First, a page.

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Riding the T-Bana (page 1)
Riding the T-Bana (page 1)

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Photo Details
musicmom3





Registered: November 2014
Location: New York City
Posts: 12,248
users gallery
Watercolor Template Album, spread 2 [ link ]
Portiere Artplay Palette [ link ]
Art WordART Mix #1 [ link ]


Photoshop Elements 14


Sometimes, with a layout like this, which is chock-ful of bits and pieces of unrelated stuff, it is hard to put the puzzle down and start feeling good that you got your story told. For me, working on this spread was QUITE a lesson in setting priorities!


In terms of design, I started by adding two frames to the right page of the spread , then recolored all the stains to a greenish-gold—my initial attempt at creating unity. But because of the color diversity (and the abundant text), I knew this was going to be a hard spread to balance out. I continued with trying to create leading lines with color across the spread. As it turned out, one of the hardest parts was picking a background. I tried a slew of papers, but to my surprise wound up liking the texture and color of Portiere solid #4 the best. Having made this choice, I dove into the Artplay Palette and chose coordinating elements and transfers/overlays to make the layout more cave-like and to round out the design. I also used assorted FotoGlos from my stash to make certain areas, like the hiking boots in the ceiling, pop. The word “art” is from the Art WordART Mix.


Journaling:


“We had heard the Stockholm Tunnelbana (or T-bana), described as the world's longest art gallery, so of course we took a morning to explore. Our plan contained 10 stations, spread out on the blue, green, and red lines. The most intense was the Kungsträdgården station, where the installation tells the story of the Makalös Palace, which stood south of the subway area from the 1630’s until it burned down in 1825--the red, white and green color scheme references the old French formal gardens and the palace's exterior art. They had even replicated the ruins. We also loved the Rådhuset station, which looks like an archeological dig (complete with boots on the ceiling), and the “blue platform” at T-Centralen, which honored the men who dug the subway tunnels. Actually, all the subways were pretty magical, and it seemed fitting that our last stop was under the rainbow at the Stadion station. We read that the bright blue color and the rainbow serve as a reminder that there is always a sky not far above. Can't ask for more than that. And did I mention the dioramas? Yes, there were dioramas, too, at Solna Centrum.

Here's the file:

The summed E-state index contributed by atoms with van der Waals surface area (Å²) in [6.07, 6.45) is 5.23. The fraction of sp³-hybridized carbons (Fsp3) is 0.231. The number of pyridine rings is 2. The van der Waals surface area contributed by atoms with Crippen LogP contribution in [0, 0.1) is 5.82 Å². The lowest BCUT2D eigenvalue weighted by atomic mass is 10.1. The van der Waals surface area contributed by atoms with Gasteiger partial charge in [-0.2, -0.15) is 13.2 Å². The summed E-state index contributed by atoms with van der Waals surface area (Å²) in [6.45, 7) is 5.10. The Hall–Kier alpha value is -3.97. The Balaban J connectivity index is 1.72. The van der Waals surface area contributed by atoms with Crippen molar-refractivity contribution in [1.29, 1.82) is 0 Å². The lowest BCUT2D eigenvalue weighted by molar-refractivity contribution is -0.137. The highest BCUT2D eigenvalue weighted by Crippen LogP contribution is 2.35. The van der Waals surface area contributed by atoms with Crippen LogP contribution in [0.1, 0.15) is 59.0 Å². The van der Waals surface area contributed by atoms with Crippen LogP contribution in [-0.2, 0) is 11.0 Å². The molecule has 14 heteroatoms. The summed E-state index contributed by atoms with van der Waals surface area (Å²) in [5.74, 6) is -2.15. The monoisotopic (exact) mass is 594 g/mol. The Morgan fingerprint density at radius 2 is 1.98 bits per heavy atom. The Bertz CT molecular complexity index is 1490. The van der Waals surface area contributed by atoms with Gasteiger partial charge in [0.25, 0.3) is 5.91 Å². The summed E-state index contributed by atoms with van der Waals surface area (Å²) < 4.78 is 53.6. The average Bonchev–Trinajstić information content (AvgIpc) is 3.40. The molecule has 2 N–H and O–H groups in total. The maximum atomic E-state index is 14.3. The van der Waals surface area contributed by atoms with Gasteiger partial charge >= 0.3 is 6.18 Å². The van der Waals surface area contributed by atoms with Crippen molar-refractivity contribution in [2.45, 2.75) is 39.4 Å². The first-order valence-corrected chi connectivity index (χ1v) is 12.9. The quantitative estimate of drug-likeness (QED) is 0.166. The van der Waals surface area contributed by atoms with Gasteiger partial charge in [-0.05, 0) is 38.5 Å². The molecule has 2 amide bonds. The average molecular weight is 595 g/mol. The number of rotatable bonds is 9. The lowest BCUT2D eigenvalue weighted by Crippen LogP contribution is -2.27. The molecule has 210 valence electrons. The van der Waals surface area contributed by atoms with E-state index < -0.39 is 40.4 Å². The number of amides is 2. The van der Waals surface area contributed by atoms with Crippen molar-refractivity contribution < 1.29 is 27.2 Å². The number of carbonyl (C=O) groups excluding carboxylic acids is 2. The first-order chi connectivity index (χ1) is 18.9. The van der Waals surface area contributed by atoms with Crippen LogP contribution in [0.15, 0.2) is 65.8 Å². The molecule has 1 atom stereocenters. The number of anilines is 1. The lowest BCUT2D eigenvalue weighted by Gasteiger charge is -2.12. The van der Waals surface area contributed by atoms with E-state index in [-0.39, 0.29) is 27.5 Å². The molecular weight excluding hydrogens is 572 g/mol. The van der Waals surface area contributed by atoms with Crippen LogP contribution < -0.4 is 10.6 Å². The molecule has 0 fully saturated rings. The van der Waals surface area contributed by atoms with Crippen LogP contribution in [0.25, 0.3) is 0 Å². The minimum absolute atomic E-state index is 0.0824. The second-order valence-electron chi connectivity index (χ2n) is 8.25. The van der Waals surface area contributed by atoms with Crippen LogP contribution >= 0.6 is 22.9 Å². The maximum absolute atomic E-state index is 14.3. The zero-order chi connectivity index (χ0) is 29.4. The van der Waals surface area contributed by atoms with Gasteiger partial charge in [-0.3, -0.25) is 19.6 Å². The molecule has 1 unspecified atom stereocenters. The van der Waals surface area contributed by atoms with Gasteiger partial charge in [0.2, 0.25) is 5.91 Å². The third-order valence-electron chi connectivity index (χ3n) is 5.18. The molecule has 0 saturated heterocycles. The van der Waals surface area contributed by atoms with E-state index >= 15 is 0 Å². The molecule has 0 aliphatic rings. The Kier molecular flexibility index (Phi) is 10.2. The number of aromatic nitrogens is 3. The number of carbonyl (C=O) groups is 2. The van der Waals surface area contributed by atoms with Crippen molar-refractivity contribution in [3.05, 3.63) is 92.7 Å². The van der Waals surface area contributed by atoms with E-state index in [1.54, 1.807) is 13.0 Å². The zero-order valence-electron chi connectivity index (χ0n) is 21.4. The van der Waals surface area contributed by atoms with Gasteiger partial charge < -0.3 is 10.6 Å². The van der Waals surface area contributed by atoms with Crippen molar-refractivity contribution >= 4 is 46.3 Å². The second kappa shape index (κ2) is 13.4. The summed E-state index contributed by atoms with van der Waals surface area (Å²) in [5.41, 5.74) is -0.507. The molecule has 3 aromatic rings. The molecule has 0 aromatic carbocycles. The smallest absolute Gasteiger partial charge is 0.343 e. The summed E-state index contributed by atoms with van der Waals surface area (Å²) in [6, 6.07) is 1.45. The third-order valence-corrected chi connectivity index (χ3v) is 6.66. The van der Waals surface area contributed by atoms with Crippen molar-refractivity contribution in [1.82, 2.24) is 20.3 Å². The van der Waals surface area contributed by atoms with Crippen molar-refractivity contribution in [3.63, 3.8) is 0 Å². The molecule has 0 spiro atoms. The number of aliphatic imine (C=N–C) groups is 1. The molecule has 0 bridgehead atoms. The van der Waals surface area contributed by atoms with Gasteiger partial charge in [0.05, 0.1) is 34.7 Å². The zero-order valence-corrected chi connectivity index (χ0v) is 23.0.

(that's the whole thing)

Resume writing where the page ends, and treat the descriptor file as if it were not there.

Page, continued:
--Sunday morning in Stockholm, July 1, 2018”
· Date: Sat August 4, 2018 · Views: 284
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